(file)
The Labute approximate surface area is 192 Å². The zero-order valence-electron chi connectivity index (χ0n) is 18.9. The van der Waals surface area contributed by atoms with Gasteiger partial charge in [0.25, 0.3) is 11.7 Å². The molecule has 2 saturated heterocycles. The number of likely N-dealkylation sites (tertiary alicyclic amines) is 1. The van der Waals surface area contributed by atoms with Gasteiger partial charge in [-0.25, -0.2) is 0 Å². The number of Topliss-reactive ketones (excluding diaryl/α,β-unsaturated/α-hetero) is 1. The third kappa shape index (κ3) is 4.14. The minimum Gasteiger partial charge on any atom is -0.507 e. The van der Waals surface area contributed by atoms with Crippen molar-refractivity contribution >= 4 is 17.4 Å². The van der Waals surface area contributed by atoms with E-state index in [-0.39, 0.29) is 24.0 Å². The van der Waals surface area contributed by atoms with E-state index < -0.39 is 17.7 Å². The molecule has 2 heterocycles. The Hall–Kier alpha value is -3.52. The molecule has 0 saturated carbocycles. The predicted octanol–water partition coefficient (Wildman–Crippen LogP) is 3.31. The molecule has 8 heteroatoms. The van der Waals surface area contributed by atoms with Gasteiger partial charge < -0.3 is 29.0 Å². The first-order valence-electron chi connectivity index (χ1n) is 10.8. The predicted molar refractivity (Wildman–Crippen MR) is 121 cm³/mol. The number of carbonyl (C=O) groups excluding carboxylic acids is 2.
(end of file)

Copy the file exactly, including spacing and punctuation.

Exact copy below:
The Labute approximate surface area is 192 Å². The zero-order valence-electron chi connectivity index (χ0n) is 18.9. The van der Waals surface area contributed by atoms with Gasteiger partial charge in [0.25, 0.3) is 11.7 Å². The molecule has 2 saturated heterocycles. The number of likely N-dealkylation sites (tertiary alicyclic amines) is 1. The van der Waals surface area contributed by atoms with Gasteiger partial charge in [-0.25, -0.2) is 0 Å². The number of Topliss-reactive ketones (excluding diaryl/α,β-unsaturated/α-hetero) is 1. The third kappa shape index (κ3) is 4.14. The minimum Gasteiger partial charge on any atom is -0.507 e. The van der Waals surface area contributed by atoms with Crippen molar-refractivity contribution >= 4 is 17.4 Å². The van der Waals surface area contributed by atoms with E-state index in [-0.39, 0.29) is 24.0 Å². The van der Waals surface area contributed by atoms with E-state index < -0.39 is 17.7 Å². The molecule has 2 heterocycles. The Hall–Kier alpha value is -3.52. The molecule has 0 saturated carbocycles. The predicted octanol–water partition coefficient (Wildman–Crippen LogP) is 3.31. The molecule has 8 heteroatoms. The van der Waals surface area contributed by atoms with Gasteiger partial charge < -0.3 is 29.0 Å². The first-order valence-electron chi connectivity index (χ1n) is 10.8. The predicted molar refractivity (Wildman–Crippen MR) is 121 cm³/mol. The number of carbonyl (C=O) groups excluding carboxylic acids is 2.